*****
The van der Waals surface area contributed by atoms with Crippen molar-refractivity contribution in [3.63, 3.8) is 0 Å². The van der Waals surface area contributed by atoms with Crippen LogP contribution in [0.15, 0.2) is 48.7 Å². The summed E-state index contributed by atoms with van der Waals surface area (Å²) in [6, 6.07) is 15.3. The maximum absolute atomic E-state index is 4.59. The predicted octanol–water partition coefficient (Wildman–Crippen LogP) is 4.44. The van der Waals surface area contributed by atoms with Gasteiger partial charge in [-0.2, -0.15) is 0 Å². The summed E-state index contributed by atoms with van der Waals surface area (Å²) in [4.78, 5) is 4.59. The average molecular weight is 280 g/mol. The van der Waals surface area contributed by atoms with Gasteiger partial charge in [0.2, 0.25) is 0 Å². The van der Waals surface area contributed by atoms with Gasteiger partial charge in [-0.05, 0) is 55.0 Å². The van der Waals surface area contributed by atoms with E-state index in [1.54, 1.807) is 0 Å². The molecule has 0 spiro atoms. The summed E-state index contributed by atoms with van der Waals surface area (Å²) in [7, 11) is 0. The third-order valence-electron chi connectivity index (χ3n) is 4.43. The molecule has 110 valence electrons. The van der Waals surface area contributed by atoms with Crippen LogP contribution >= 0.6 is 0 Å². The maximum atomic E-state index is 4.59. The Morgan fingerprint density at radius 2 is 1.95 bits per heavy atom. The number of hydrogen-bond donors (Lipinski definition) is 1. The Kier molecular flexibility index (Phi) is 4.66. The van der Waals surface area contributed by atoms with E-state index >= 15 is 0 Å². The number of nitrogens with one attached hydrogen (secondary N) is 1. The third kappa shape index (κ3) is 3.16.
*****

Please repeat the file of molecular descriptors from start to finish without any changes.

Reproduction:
The van der Waals surface area contributed by atoms with Crippen molar-refractivity contribution in [3.63, 3.8) is 0 Å². The van der Waals surface area contributed by atoms with Crippen LogP contribution in [0.15, 0.2) is 48.7 Å². The summed E-state index contributed by atoms with van der Waals surface area (Å²) in [6, 6.07) is 15.3. The maximum absolute atomic E-state index is 4.59. The predicted octanol–water partition coefficient (Wildman–Crippen LogP) is 4.44. The van der Waals surface area contributed by atoms with Gasteiger partial charge in [-0.2, -0.15) is 0 Å². The summed E-state index contributed by atoms with van der Waals surface area (Å²) in [4.78, 5) is 4.59. The average molecular weight is 280 g/mol. The van der Waals surface area contributed by atoms with Gasteiger partial charge in [0.2, 0.25) is 0 Å². The van der Waals surface area contributed by atoms with Gasteiger partial charge in [-0.05, 0) is 55.0 Å². The van der Waals surface area contributed by atoms with E-state index in [1.54, 1.807) is 0 Å². The molecule has 0 spiro atoms. The summed E-state index contributed by atoms with van der Waals surface area (Å²) in [7, 11) is 0. The third-order valence-electron chi connectivity index (χ3n) is 4.43. The molecule has 110 valence electrons. The van der Waals surface area contributed by atoms with Crippen LogP contribution >= 0.6 is 0 Å². The maximum atomic E-state index is 4.59. The Morgan fingerprint density at radius 2 is 1.95 bits per heavy atom. The number of hydrogen-bond donors (Lipinski definition) is 1. The Kier molecular flexibility index (Phi) is 4.66. The van der Waals surface area contributed by atoms with E-state index >= 15 is 0 Å². The number of nitrogens with one attached hydrogen (secondary N) is 1. The third kappa shape index (κ3) is 3.16.